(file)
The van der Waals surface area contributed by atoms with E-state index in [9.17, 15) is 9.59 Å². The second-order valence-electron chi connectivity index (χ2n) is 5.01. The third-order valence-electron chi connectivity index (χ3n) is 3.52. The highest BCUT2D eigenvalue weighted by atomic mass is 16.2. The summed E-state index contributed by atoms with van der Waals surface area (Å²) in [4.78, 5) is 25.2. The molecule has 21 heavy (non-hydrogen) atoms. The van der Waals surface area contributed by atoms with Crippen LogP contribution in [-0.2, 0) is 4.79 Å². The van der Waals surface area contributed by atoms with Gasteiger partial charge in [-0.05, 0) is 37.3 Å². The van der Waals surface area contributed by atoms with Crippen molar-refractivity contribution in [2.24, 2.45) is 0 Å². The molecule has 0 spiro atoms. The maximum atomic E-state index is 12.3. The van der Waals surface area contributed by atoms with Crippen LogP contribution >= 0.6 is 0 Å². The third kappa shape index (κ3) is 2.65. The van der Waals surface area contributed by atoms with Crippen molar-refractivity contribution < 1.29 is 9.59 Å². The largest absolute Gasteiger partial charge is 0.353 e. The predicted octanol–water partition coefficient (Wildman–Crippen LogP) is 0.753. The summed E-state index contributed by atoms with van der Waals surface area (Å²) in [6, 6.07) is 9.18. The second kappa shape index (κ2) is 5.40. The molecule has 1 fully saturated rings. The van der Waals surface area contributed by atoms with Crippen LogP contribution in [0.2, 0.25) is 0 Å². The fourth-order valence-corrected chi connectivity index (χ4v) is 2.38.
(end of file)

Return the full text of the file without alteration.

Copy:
The van der Waals surface area contributed by atoms with E-state index in [9.17, 15) is 9.59 Å². The second-order valence-electron chi connectivity index (χ2n) is 5.01. The third-order valence-electron chi connectivity index (χ3n) is 3.52. The highest BCUT2D eigenvalue weighted by atomic mass is 16.2. The summed E-state index contributed by atoms with van der Waals surface area (Å²) in [4.78, 5) is 25.2. The molecule has 21 heavy (non-hydrogen) atoms. The van der Waals surface area contributed by atoms with Crippen LogP contribution in [-0.2, 0) is 4.79 Å². The van der Waals surface area contributed by atoms with Gasteiger partial charge in [-0.05, 0) is 37.3 Å². The van der Waals surface area contributed by atoms with Crippen molar-refractivity contribution in [2.24, 2.45) is 0 Å². The molecule has 0 spiro atoms. The maximum atomic E-state index is 12.3. The van der Waals surface area contributed by atoms with Crippen LogP contribution >= 0.6 is 0 Å². The third kappa shape index (κ3) is 2.65. The van der Waals surface area contributed by atoms with Crippen molar-refractivity contribution < 1.29 is 9.59 Å². The largest absolute Gasteiger partial charge is 0.353 e. The predicted octanol–water partition coefficient (Wildman–Crippen LogP) is 0.753. The summed E-state index contributed by atoms with van der Waals surface area (Å²) in [6, 6.07) is 9.18. The second kappa shape index (κ2) is 5.40. The molecule has 1 fully saturated rings. The van der Waals surface area contributed by atoms with Crippen LogP contribution in [0.2, 0.25) is 0 Å². The fourth-order valence-corrected chi connectivity index (χ4v) is 2.38.